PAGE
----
And having had all that has made it easier for me to be a star polisher too, though I call it using my God-given talent of encouragement. He has made it possible for me to say things to people that make them realize they are great and they can do anything they really set their hearts to do. I guess you can say my grandmother and my aunt filled me up with this gift so that when I got older and more aware of myself, I’d be able to do the same thing for others. It’s quite fun to polish other people’s stars. I love seeing them shine! ;-)

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avatar Carol Hess April 11, 2011 at 4:59 pm

What a wonderful, thoughtful comment, Monica. First of all, I think a star polisher is anything and anyone you want it to be. And I would agree with you about Sandy Martini — she’s definitely a star polisher. It certainly sounds like Angela is too. I like her transparency.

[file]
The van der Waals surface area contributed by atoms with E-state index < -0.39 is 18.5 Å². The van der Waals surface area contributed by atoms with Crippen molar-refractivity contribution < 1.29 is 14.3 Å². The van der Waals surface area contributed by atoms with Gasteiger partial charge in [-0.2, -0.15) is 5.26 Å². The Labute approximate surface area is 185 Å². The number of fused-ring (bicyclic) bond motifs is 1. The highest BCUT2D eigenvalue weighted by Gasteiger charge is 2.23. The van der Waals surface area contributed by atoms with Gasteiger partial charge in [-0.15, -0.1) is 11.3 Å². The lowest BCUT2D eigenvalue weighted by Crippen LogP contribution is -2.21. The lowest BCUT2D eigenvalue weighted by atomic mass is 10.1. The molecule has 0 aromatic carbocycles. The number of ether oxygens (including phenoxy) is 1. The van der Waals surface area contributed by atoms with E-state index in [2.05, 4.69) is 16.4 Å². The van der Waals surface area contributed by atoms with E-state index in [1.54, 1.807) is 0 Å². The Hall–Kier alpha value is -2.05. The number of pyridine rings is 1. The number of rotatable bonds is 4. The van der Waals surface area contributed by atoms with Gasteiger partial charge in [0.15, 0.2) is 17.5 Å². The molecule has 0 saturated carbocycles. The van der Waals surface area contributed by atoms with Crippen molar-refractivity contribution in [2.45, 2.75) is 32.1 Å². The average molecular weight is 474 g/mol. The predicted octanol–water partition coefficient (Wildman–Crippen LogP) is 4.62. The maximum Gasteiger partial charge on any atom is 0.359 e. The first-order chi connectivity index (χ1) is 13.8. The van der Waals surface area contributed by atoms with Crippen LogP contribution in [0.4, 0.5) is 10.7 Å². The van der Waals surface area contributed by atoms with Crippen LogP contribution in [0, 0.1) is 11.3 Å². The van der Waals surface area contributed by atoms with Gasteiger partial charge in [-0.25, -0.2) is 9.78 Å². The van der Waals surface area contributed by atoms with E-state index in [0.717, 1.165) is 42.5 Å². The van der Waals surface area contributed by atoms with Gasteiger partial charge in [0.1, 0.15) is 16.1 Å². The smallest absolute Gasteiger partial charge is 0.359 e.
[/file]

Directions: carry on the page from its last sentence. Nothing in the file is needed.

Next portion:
It seems you are descended from a line of star polishers and are carrying on the family tradition. “You got it natural.” :) I too had an aunt who was a star polisher — a couple of them in fact. I consider myself very fortunate. So many people don’t have anyone in their family who can reflect their light back to them.

But then that’s why you and I are here, hanging out at a website called Star Polisher. They can come to us and we’ll darned well show them the star stuff they’re made of, right Monica?!

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avatar Monica Dennis April 11, 2011 at 5:55 pm

lol! You are quite correct! :-)

“…descended from a line of star polishers…” How regal is that? Love it!

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avatar Carol Hess April 11, 2011 at 11:44 pm

I think we should design a star polisher crown — or at least a tiara!